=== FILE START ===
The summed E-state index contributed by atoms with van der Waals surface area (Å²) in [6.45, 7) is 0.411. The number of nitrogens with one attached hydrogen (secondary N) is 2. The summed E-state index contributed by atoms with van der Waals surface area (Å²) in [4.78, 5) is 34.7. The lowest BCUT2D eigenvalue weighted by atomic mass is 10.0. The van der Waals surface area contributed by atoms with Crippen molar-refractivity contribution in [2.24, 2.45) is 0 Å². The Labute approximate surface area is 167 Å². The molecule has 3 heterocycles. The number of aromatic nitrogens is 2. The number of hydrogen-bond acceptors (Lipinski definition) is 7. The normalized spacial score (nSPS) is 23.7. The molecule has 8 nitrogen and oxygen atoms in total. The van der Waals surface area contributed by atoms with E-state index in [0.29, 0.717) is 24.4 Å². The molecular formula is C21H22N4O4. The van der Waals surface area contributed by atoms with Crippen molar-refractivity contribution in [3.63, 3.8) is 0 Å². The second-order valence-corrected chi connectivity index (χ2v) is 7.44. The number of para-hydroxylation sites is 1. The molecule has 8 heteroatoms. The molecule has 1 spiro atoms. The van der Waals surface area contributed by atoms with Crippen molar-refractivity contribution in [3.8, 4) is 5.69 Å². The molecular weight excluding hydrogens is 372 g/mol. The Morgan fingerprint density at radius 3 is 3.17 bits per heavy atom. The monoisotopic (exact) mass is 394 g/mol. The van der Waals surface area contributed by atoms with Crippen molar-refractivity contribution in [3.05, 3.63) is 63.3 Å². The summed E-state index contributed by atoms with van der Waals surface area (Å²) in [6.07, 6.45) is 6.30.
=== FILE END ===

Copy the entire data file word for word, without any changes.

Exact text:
The summed E-state index contributed by atoms with van der Waals surface area (Å²) in [6.45, 7) is 0.411. The number of nitrogens with one attached hydrogen (secondary N) is 2. The summed E-state index contributed by atoms with van der Waals surface area (Å²) in [4.78, 5) is 34.7. The lowest BCUT2D eigenvalue weighted by atomic mass is 10.0. The van der Waals surface area contributed by atoms with Crippen molar-refractivity contribution in [2.24, 2.45) is 0 Å². The Labute approximate surface area is 167 Å². The molecule has 3 heterocycles. The number of aromatic nitrogens is 2. The number of hydrogen-bond acceptors (Lipinski definition) is 7. The normalized spacial score (nSPS) is 23.7. The molecule has 8 nitrogen and oxygen atoms in total. The van der Waals surface area contributed by atoms with E-state index in [0.29, 0.717) is 24.4 Å². The molecular formula is C21H22N4O4. The van der Waals surface area contributed by atoms with Crippen molar-refractivity contribution in [3.63, 3.8) is 0 Å². The second-order valence-corrected chi connectivity index (χ2v) is 7.44. The number of para-hydroxylation sites is 1. The molecule has 8 heteroatoms. The molecule has 1 spiro atoms. The van der Waals surface area contributed by atoms with Crippen molar-refractivity contribution in [3.8, 4) is 5.69 Å². The molecular weight excluding hydrogens is 372 g/mol. The Morgan fingerprint density at radius 3 is 3.17 bits per heavy atom. The monoisotopic (exact) mass is 394 g/mol. The van der Waals surface area contributed by atoms with Crippen molar-refractivity contribution in [3.05, 3.63) is 63.3 Å². The summed E-state index contributed by atoms with van der Waals surface area (Å²) in [6.07, 6.45) is 6.30.